Strung it up and it didn't implode! Sounds pretty good to me, sustains well, but I'm not a mandolin guy so I don't know. String height seems to have come out well, too. Now on to finishing.

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  22. #21

    Default Re: First-timer with the Saga kit has questions

    Congrats!

  23. #22

    Default Re: First-timer with the Saga kit has questions

    Hi PMFJI... I used to believe that also... until I had to pull part someone else's Titebond mess. .. applied dry heat with an iron- and the joint came right apart (Guitar not mando - I'm just starting down the mando learning curve myself...) Since then I've opened up backs, removed fingerboards - even pulled part solidbody guitars with set necks that were glued with Titebond or similar. Nothing wrong with using hide glue- but don't feel like you absolutely have to for disassembly later. It does take a little more heat and a little more patience - but I do think modern glues are more stable and *maybe* more reliable. I can't speak to the arguments about hide glue "sounding" better - that may be true, or it might be that those instruments sound better because they're older, more played-in...I don't know.

  24. #23

    Default Re: First-timer with the Saga kit has questions

    FWIW - I'm just learning about mandos but I've worked on guitars for years, and if anything mandos are fussier. In my experience things need to *fit* and fit pretty much perfectly dry. If you said you had a gap of a few thousands, that might be one thing... but 1/8" is a lot to force together on a bookcase or trestle table... on an instrument it's the grand canyon. Even if you can force it with clamps and make it look OK now , bad things will happen down the road. In my experience your parts need to be dry and stable, with every joint fitting perfectly dry- and you'll have a good outcome. If you're having fit problems - you need to figure out what is not fitting. There are all kinds of tricks luthier use... carbon paper... chalk... anything that will transfer a tight spot from one piece to the other can help. Good luck!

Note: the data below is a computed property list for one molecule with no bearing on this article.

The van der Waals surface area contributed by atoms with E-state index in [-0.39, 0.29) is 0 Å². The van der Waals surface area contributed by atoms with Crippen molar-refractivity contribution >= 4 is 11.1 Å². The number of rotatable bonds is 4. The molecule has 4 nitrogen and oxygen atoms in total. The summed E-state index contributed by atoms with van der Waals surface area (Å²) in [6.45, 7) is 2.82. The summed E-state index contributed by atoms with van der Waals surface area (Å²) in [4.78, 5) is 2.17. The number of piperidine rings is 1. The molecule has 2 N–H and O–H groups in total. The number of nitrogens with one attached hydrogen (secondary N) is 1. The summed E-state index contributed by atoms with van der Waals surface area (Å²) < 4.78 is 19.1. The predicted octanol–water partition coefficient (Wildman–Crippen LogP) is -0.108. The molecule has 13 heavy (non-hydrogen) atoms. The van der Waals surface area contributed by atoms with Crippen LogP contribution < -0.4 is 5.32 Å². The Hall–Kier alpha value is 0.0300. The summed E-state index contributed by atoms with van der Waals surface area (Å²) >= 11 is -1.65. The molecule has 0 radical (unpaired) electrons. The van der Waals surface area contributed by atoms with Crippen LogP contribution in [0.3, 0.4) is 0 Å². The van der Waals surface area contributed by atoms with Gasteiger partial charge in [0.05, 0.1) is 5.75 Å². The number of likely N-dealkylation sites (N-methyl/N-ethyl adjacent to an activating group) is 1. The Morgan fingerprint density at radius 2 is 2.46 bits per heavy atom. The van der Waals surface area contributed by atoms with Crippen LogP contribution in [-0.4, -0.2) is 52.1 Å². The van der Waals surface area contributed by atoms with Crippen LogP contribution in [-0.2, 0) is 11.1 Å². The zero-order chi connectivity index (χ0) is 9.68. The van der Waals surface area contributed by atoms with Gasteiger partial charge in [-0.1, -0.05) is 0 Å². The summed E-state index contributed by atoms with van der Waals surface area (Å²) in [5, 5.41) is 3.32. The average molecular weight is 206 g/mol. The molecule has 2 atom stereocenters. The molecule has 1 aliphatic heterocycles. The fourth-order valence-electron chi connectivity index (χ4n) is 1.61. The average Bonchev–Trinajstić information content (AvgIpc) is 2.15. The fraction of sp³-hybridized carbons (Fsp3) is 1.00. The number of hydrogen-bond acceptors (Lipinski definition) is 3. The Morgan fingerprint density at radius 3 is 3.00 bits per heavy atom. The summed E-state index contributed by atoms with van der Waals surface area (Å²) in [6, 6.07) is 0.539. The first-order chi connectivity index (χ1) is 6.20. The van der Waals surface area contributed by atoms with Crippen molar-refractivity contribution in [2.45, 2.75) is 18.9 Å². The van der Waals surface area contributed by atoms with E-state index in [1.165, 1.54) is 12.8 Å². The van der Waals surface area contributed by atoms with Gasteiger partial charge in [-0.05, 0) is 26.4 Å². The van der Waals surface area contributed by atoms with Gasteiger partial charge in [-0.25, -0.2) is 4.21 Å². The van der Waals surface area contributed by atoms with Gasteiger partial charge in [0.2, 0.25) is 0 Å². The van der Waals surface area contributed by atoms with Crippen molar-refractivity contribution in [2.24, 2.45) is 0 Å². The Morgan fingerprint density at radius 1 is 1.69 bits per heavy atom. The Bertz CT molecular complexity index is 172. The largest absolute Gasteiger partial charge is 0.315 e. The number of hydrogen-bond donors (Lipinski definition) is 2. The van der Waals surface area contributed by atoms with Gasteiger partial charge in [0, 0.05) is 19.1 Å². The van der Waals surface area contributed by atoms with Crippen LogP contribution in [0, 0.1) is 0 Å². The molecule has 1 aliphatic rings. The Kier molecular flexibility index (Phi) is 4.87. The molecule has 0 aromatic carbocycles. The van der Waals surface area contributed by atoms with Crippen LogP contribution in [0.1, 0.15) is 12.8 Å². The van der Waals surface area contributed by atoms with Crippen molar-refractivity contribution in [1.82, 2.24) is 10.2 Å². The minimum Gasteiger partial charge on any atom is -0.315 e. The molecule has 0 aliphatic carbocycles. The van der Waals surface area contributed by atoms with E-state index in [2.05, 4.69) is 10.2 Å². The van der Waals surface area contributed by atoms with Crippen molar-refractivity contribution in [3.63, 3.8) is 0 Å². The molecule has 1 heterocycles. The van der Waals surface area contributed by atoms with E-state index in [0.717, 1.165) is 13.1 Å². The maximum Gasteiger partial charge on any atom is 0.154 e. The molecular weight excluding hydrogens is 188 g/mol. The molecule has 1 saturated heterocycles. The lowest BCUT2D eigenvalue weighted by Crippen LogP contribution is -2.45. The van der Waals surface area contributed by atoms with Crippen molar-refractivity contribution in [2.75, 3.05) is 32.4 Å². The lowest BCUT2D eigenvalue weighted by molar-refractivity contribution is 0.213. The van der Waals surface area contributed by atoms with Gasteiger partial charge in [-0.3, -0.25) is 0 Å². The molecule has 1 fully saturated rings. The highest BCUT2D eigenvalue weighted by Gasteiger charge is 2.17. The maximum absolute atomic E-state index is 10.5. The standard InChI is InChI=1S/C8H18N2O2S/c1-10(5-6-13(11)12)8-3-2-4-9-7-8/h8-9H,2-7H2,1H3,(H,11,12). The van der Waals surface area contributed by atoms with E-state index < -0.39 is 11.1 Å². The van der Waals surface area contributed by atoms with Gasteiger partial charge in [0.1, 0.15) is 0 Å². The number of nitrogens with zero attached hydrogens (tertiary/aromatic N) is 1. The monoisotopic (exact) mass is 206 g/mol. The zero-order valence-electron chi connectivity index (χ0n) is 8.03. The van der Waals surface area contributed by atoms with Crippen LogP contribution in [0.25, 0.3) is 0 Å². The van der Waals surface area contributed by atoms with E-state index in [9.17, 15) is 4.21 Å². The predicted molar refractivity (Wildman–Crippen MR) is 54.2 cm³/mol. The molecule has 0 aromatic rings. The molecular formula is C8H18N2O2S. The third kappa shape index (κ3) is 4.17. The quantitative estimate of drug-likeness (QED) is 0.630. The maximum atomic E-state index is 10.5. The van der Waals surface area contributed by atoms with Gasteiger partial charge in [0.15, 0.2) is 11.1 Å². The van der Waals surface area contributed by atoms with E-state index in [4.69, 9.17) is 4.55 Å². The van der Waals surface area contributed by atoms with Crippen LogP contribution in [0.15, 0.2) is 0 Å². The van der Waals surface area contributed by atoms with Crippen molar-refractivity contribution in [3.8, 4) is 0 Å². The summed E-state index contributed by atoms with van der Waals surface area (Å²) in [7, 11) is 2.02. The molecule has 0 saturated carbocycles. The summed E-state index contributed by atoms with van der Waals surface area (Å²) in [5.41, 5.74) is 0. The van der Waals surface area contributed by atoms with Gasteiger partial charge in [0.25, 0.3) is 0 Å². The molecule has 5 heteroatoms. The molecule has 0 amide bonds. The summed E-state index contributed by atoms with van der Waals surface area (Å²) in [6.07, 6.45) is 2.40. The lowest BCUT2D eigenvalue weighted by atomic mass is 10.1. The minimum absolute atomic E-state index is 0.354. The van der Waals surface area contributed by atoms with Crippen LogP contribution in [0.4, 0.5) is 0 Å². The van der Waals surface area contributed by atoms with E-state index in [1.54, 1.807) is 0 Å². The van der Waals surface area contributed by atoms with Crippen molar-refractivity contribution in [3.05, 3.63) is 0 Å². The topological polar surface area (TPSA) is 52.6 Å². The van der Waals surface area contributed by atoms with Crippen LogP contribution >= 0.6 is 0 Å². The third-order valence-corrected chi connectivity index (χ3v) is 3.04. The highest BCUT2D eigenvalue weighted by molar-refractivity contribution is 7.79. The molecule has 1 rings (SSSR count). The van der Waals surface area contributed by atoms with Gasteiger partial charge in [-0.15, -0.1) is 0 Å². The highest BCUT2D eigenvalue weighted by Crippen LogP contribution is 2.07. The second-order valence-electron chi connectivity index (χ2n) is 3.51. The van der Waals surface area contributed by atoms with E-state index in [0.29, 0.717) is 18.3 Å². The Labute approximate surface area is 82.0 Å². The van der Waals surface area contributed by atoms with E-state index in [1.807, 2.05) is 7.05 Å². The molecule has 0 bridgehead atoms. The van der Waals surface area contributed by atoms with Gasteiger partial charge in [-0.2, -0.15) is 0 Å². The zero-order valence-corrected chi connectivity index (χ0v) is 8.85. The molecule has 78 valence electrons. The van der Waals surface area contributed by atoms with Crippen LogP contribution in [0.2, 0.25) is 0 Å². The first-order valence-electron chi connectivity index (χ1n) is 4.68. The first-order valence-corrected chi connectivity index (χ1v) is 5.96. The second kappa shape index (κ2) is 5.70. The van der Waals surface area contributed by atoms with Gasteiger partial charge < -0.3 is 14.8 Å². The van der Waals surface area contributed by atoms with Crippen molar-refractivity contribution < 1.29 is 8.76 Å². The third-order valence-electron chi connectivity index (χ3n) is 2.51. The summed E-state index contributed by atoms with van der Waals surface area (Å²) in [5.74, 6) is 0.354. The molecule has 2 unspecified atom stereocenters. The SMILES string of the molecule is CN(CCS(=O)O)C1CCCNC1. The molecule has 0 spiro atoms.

25. #24

    Default Re: First-timer with the Saga kit has questions

    Quote Originally Posted by moucon View Post
    FWIW - I'm just learning about mandos but I've worked on guitars for years, and if anything mandos are fussier. In my experience things need to *fit* and fit pretty much perfectly dry. If you said you had a gap of a few thousands, that might be one thing... but 1/8" is a lot to force together on a bookcase or trestle table... on an instrument it's the grand canyon. Even if you can force it with clamps and make it look OK now , bad things will happen down the road. In my experience your parts need to be dry and stable, with every joint fitting perfectly dry- and you'll have a good outcome. If you're having fit problems - you need to figure out what is not fitting. There are all kinds of tricks luthier use... carbon paper... chalk... anything that will transfer a tight spot from one piece to the other can help. Good luck!
    Oh yeah, no way I was going to clamp that through, I worked it down to a gap somewhere past 1/64 before I glued and clamped, I can barely rub a bit of dust into the remaining spots. It came together really nicely.

    HOWEVER, I NEED HELP ON FINISHING THE FINISH!

    Tru-oil looks great, but can I get some 101 on the final steps? I think I need to let the final coat harden for a couple of weeks, then very, very lightly knock that coat down a touch, add Renaissance wax and buff, buff, buff that wax coat, and then I'm done? Here's where I'm at now:

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  26. #25

    Default Re: First-timer with the Saga kit has questions

    Done! Far from perfect but I'm happy. The sunburst looks harsh on camera but is much subtler to the eye.

    https://i.imgur.com/KhTEmtP.jpg